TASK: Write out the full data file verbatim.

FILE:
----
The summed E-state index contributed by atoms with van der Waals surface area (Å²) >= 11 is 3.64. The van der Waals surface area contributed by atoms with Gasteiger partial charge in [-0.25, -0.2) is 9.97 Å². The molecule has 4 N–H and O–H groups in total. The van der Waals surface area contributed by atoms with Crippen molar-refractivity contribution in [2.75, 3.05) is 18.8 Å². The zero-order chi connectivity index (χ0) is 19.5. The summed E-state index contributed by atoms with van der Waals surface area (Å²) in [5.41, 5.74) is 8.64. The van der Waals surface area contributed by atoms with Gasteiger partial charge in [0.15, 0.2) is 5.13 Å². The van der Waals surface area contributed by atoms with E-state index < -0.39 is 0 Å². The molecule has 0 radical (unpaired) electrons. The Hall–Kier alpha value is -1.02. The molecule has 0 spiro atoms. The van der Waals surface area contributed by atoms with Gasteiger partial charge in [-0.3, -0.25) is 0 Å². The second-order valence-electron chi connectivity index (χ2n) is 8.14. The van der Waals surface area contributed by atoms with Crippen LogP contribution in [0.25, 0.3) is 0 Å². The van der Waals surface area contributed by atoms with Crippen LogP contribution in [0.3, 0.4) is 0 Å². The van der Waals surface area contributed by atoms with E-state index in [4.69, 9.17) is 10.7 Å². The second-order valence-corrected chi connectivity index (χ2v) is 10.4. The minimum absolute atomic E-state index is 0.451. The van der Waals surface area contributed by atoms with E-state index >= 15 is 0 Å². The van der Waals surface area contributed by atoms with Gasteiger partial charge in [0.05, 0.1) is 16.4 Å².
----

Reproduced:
The summed E-state index contributed by atoms with van der Waals surface area (Å²) >= 11 is 3.64. The van der Waals surface area contributed by atoms with Gasteiger partial charge in [-0.25, -0.2) is 9.97 Å². The molecule has 4 N–H and O–H groups in total. The van der Waals surface area contributed by atoms with Crippen molar-refractivity contribution in [2.75, 3.05) is 18.8 Å². The zero-order chi connectivity index (χ0) is 19.5. The summed E-state index contributed by atoms with van der Waals surface area (Å²) in [5.41, 5.74) is 8.64. The van der Waals surface area contributed by atoms with Gasteiger partial charge in [0.15, 0.2) is 5.13 Å². The van der Waals surface area contributed by atoms with E-state index < -0.39 is 0 Å². The molecule has 0 radical (unpaired) electrons. The Hall–Kier alpha value is -1.02. The molecule has 0 spiro atoms. The van der Waals surface area contributed by atoms with Gasteiger partial charge in [-0.3, -0.25) is 0 Å². The second-order valence-electron chi connectivity index (χ2n) is 8.14. The van der Waals surface area contributed by atoms with Crippen LogP contribution in [0.25, 0.3) is 0 Å². The van der Waals surface area contributed by atoms with Crippen LogP contribution in [0.3, 0.4) is 0 Å². The van der Waals surface area contributed by atoms with E-state index in [4.69, 9.17) is 10.7 Å². The second-order valence-corrected chi connectivity index (χ2v) is 10.4. The minimum absolute atomic E-state index is 0.451. The van der Waals surface area contributed by atoms with E-state index >= 15 is 0 Å². The van der Waals surface area contributed by atoms with Gasteiger partial charge in [0.05, 0.1) is 16.4 Å².